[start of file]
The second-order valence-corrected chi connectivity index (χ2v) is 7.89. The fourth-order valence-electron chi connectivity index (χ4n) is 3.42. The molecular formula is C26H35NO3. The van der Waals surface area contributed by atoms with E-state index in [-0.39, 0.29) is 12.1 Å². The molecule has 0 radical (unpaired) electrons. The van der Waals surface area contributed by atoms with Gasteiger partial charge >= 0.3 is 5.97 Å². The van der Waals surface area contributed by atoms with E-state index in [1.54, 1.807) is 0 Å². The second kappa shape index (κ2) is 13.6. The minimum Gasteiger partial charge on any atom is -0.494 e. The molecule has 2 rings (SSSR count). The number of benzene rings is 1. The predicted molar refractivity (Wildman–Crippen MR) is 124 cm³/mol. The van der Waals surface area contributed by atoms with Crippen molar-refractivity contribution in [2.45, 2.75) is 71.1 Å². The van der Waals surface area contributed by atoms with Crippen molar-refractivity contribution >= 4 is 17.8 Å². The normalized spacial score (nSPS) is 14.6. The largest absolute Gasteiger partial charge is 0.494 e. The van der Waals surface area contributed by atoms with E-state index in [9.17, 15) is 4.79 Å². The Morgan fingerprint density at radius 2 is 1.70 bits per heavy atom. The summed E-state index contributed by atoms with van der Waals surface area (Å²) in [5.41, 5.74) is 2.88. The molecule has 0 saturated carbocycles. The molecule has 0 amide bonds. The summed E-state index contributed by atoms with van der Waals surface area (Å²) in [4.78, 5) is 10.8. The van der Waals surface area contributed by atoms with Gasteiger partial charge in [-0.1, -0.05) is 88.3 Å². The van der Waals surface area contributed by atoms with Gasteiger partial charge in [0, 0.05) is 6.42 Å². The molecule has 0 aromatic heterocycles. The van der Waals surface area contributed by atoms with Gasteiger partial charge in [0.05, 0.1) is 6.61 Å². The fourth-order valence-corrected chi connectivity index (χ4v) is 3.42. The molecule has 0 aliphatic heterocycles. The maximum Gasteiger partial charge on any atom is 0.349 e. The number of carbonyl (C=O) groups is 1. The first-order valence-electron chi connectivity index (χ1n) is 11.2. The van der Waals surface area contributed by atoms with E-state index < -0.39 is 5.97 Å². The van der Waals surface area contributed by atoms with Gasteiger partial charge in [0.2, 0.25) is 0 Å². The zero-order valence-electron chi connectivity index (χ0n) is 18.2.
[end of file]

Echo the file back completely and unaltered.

The second-order valence-corrected chi connectivity index (χ2v) is 7.89. The fourth-order valence-electron chi connectivity index (χ4n) is 3.42. The molecular formula is C26H35NO3. The van der Waals surface area contributed by atoms with E-state index in [-0.39, 0.29) is 12.1 Å². The molecule has 0 radical (unpaired) electrons. The van der Waals surface area contributed by atoms with Gasteiger partial charge >= 0.3 is 5.97 Å². The van der Waals surface area contributed by atoms with E-state index in [1.54, 1.807) is 0 Å². The second kappa shape index (κ2) is 13.6. The minimum Gasteiger partial charge on any atom is -0.494 e. The molecule has 2 rings (SSSR count). The number of benzene rings is 1. The predicted molar refractivity (Wildman–Crippen MR) is 124 cm³/mol. The van der Waals surface area contributed by atoms with Crippen molar-refractivity contribution in [2.45, 2.75) is 71.1 Å². The van der Waals surface area contributed by atoms with Crippen molar-refractivity contribution >= 4 is 17.8 Å². The normalized spacial score (nSPS) is 14.6. The largest absolute Gasteiger partial charge is 0.494 e. The van der Waals surface area contributed by atoms with E-state index in [9.17, 15) is 4.79 Å². The Morgan fingerprint density at radius 2 is 1.70 bits per heavy atom. The summed E-state index contributed by atoms with van der Waals surface area (Å²) in [5.41, 5.74) is 2.88. The molecule has 0 saturated carbocycles. The molecule has 0 amide bonds. The summed E-state index contributed by atoms with van der Waals surface area (Å²) in [4.78, 5) is 10.8. The van der Waals surface area contributed by atoms with Gasteiger partial charge in [-0.1, -0.05) is 88.3 Å². The van der Waals surface area contributed by atoms with Gasteiger partial charge in [0, 0.05) is 6.42 Å². The molecule has 0 aromatic heterocycles. The van der Waals surface area contributed by atoms with Gasteiger partial charge in [0.05, 0.1) is 6.61 Å². The fourth-order valence-corrected chi connectivity index (χ4v) is 3.42. The molecule has 0 aliphatic heterocycles. The maximum Gasteiger partial charge on any atom is 0.349 e. The number of carbonyl (C=O) groups is 1. The first-order valence-electron chi connectivity index (χ1n) is 11.2. The van der Waals surface area contributed by atoms with E-state index < -0.39 is 5.97 Å². The van der Waals surface area contributed by atoms with Gasteiger partial charge in [0.2, 0.25) is 0 Å². The zero-order valence-electron chi connectivity index (χ0n) is 18.2.